Our first public concert as a trio with Chris Cutler happened as part of the Opening 19 festival in Trier and we enjoyed it so much that we decided to publish the entire set on Soundcloud (see above, including the option for a high res 24bit 96kHz audio download, file size 1.5GB). Before the gig we were interviewed for Luxembourg’s national public radio where we had to pretend that the concert had already happened due to the later broadcast date. You can listen to the subsequent podcast of this radio show here. Our photographer friend Susanne Schug took very nice images of the concert and the festival, some of which you can see below.
Our week in London was filled with activities based around Alfred Graham’s 1894 landmark feedback patent “A New or Improved Method and Means of Producing Sound” and the launch of the 2CD + DVD release of epochal recordings from the 2004 LMC/CMN tour “Feedback: Order from Noise” on Mikroton.
Mikroton label boss Kurt Liedwart presenting a Clear Spot on Resonance104.4fm
To celebrate the 120th anniversary of feedback music Resonance104.4fm
and ORF Kunstradio
linked up for a live performance by Mobile Radio who were joined in the studio by Xentos ‘Fray’ Bentos, Hans W. Koch and Daniel Wilson. The show which was also broadcast by Soundart Radio in Totnes and Kanal 103 in Skopje is archived below:
Preparation for the 120th anniversary transmission (photo by Sarah Nicol)
On the 8th December 2014, exactly 120 years after Alfred Graham’s patent was granted, a celebratory concert took place at Cafe Oto, featuring Lu Edmonds, Xentos ‘Fray’ Bentos, Moshi Honen, Hans W. Koch, Daniel Wilson, Dominic Stephens plus us two. Simon Lucas filmed the show and made this video of our rendition of the BLOCK piece:
And here is a recording of the duo by Lu and Knut:
Our trip was framed by two lectures for sound art students at the University of the Arts London.
Mobile Radio BSP contributor Tiago de Mello invited us to play a concert as part of the NMElindo concert series in Campinas, about an hour and a half north-west of São Paulo. We were last in the line-up and enjoyed the gusts of wind that were blowing through the outdoor amphitheater. It was a magical environment in which to play – in the open park of the university campus surrounded by a circle of mature trees. We also used the chance to visit one of our contributing radio partners Radio Muda on the campus, in their surprising studio housed in the bottom of a concrete tower.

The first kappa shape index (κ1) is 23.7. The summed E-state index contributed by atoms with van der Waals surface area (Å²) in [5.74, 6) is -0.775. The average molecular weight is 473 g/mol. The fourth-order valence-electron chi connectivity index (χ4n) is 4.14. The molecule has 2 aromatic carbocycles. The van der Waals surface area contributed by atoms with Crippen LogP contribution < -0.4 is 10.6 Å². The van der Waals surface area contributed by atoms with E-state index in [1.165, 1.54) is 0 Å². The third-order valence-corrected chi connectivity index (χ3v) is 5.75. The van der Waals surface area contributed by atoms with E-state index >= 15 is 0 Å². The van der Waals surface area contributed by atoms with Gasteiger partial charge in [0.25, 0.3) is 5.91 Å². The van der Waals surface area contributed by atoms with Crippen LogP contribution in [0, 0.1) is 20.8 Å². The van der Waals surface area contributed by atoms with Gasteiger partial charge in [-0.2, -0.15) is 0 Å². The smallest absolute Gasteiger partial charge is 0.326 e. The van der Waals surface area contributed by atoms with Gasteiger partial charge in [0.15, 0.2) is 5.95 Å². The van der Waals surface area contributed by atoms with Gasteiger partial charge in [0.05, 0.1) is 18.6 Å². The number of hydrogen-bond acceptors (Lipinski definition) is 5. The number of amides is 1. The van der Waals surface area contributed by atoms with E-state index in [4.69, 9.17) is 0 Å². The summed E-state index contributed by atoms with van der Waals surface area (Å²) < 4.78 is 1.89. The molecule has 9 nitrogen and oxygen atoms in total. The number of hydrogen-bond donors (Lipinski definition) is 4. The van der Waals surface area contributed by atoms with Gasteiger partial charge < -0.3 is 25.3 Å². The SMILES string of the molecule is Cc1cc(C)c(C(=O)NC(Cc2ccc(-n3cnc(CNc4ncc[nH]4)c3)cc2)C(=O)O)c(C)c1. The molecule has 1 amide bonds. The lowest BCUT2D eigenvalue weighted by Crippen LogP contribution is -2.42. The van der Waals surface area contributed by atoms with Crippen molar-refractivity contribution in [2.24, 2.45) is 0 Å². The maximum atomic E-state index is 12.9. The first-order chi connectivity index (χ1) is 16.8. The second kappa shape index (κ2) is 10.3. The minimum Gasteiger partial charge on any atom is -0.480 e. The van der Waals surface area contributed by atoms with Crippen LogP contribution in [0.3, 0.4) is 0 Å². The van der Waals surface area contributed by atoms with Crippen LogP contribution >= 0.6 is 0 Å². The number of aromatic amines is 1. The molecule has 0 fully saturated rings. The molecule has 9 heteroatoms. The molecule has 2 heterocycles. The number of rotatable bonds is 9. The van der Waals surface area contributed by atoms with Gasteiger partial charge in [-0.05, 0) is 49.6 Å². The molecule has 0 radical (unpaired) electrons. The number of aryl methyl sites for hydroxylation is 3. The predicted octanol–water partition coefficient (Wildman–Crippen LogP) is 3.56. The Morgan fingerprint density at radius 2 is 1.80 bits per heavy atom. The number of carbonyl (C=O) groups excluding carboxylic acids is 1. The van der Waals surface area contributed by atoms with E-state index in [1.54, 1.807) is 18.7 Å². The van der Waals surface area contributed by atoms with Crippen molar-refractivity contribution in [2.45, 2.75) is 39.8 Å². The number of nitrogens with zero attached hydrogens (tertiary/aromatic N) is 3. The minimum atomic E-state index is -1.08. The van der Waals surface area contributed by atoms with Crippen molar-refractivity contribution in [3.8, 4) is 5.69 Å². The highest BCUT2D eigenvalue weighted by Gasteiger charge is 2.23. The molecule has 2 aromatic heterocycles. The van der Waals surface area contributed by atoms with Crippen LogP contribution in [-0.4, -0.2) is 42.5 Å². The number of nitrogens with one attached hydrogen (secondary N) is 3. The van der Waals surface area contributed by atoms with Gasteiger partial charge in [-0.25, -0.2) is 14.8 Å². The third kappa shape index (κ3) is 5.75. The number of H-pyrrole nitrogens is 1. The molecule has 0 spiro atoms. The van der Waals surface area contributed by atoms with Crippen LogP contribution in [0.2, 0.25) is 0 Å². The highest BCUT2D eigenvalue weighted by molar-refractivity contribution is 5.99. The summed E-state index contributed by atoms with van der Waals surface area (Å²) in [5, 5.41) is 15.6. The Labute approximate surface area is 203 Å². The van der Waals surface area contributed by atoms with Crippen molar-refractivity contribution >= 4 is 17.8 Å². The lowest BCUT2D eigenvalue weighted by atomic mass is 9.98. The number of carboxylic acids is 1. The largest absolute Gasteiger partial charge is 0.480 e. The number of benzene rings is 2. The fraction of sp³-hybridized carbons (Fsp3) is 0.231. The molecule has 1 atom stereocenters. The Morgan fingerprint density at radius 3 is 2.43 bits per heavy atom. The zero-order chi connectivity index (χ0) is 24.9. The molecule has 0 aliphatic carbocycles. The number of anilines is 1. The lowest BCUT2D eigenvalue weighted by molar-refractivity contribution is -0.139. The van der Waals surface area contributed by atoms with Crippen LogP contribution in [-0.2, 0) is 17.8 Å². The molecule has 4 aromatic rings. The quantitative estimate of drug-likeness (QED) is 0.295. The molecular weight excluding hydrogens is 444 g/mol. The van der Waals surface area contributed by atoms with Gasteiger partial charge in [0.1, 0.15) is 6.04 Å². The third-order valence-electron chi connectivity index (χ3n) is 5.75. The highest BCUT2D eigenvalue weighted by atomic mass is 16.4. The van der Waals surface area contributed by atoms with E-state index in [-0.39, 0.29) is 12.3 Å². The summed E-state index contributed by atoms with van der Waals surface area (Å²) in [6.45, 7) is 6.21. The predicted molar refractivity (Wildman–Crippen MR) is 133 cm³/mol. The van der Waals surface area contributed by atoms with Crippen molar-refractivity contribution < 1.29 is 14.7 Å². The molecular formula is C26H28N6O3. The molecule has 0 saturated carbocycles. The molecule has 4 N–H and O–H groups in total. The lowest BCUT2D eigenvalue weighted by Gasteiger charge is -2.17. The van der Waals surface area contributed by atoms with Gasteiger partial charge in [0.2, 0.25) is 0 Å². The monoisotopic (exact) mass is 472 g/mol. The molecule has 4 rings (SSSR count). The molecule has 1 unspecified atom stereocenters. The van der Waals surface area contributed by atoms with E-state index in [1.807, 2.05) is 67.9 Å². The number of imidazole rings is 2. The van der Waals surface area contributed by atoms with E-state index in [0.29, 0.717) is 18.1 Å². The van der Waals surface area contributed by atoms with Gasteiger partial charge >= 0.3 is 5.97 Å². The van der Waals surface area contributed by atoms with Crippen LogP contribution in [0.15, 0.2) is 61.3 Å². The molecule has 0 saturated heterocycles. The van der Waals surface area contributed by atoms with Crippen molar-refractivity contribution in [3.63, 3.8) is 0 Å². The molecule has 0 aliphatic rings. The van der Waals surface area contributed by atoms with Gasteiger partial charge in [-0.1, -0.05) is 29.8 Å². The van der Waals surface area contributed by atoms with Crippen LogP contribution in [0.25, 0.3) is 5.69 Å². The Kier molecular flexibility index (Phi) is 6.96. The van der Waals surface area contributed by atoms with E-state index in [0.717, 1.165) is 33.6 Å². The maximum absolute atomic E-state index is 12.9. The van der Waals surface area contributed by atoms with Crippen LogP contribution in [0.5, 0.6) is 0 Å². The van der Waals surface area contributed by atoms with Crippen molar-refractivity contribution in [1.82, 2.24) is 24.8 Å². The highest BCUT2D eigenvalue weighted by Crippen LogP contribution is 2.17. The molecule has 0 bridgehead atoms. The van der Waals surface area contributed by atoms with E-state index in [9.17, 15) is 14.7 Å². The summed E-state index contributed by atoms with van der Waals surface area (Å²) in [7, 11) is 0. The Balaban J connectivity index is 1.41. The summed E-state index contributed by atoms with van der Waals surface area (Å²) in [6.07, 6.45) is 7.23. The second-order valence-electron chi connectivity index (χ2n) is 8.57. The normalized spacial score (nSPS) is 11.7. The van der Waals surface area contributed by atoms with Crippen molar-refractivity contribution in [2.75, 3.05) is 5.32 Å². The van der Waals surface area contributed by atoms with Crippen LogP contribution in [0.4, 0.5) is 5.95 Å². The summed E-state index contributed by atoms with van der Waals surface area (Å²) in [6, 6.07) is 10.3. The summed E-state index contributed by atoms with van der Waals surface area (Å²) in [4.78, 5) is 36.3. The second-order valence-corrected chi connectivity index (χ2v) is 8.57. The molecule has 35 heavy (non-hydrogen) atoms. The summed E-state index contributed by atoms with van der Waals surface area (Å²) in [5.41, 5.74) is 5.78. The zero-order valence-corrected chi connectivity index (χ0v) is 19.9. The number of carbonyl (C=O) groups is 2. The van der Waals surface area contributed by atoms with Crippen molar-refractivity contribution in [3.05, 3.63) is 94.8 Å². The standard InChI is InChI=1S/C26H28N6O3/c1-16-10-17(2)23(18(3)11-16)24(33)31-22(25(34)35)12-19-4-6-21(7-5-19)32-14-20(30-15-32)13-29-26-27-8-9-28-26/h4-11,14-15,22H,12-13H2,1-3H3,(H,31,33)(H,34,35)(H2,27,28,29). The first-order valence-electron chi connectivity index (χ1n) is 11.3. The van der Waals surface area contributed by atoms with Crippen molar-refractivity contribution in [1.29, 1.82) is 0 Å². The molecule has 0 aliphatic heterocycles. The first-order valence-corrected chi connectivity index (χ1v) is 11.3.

Photo 3 and video by Carol Neumann, Marina Tavares and Lukas Corazzini, support by CAIA, Visarte, AAAIA.
The team at Lothringer13 invited us for a concert at their gallery as part of their Noisy13 series. On this visit, due to problems with residential neighbours, the audience was gathered together and escorted to a different space – a somewhat uninviting room in the basement of a huge art space behind the shopfront gallery. It was a small concrete box with the classic rock band rehearsal room fragrance. In the end, it turned out very well and we put the budget PA system through its paces. We positioned the audience all around us and a few of them were close friends, which produced an intimate atmosphere. Our most loyal supporter was there, and our sounds triggered a reverie in which she travelled off somewhere interesting in her mind. We were happy that we were able to open up such a space for her. Munich is always a special place for our music…
The after show discussions are intense
The recording you can hear above is a mix of our own mixer output recording and a binaural room recording by Michael Kurz.
Seeing as we live in the outstanding Riesling-producing region of the world we thought it was about time to create a live event combining wine and abstract music. We invited our regular collaborator Gunter Pretzel from the Munich Philharmonic Orchestra to join us for a wine tasting in which we played a short piece for each of the selected first-class wines. The extraordinary surroundings were provided by the painter and glass artist Mana Binz. The event was part of the Mosel WeinKulturZeit festival
The music… a trio without a name. ‘Goldwingert’ was suggested by the audience (the name of a 0.3 hectare top quality vineyard in our home village of Ürzig). Before each short improvisation, we sampled a wine. At the risk of the music becoming kitsch we did not try to translate the wines into sound, but simply to offer our impressions of them
The wine… helped along by the sparkling expressions of Rudolf Trossen, who told a story about each wine after the audience had savoured it during the music. The listeners were extremely knowledgeable, (as you would imagine for a crowd made up partly of vintners), and one person could not only name each vineyard and vintage tasted, but each individual wine estate. Impressive